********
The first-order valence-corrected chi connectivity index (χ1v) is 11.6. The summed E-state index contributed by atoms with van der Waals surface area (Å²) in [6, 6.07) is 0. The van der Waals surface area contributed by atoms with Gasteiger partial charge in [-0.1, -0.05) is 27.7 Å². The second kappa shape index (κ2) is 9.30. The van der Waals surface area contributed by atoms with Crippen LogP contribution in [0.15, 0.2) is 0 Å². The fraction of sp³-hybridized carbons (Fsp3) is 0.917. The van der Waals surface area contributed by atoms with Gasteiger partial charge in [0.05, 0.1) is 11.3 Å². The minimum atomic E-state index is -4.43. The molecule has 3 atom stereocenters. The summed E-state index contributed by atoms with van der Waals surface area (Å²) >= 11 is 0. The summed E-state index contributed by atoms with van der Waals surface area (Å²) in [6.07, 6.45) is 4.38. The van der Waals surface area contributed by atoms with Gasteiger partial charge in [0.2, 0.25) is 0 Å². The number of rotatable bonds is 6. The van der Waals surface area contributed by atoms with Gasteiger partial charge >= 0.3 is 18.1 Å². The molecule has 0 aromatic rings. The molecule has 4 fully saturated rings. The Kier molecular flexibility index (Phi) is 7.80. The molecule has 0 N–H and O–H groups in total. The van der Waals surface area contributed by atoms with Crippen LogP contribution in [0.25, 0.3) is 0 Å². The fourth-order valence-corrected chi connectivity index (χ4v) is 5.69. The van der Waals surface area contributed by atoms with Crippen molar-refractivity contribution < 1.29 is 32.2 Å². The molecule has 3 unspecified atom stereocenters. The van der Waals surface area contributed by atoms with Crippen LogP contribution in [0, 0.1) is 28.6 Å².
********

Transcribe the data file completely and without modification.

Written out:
The first-order valence-corrected chi connectivity index (χ1v) is 11.6. The summed E-state index contributed by atoms with van der Waals surface area (Å²) in [6, 6.07) is 0. The van der Waals surface area contributed by atoms with Gasteiger partial charge in [-0.1, -0.05) is 27.7 Å². The second kappa shape index (κ2) is 9.30. The van der Waals surface area contributed by atoms with Crippen LogP contribution in [0.15, 0.2) is 0 Å². The fraction of sp³-hybridized carbons (Fsp3) is 0.917. The van der Waals surface area contributed by atoms with Gasteiger partial charge in [0.05, 0.1) is 11.3 Å². The minimum atomic E-state index is -4.43. The molecule has 3 atom stereocenters. The summed E-state index contributed by atoms with van der Waals surface area (Å²) >= 11 is 0. The summed E-state index contributed by atoms with van der Waals surface area (Å²) in [6.07, 6.45) is 4.38. The van der Waals surface area contributed by atoms with Gasteiger partial charge in [0.2, 0.25) is 0 Å². The number of rotatable bonds is 6. The van der Waals surface area contributed by atoms with Gasteiger partial charge >= 0.3 is 18.1 Å². The molecule has 0 aromatic rings. The molecule has 4 fully saturated rings. The Kier molecular flexibility index (Phi) is 7.80. The molecule has 0 N–H and O–H groups in total. The van der Waals surface area contributed by atoms with Crippen LogP contribution in [0.25, 0.3) is 0 Å². The fourth-order valence-corrected chi connectivity index (χ4v) is 5.69. The van der Waals surface area contributed by atoms with Crippen molar-refractivity contribution < 1.29 is 32.2 Å². The molecule has 3 unspecified atom stereocenters. The van der Waals surface area contributed by atoms with Crippen LogP contribution in [0, 0.1) is 28.6 Å².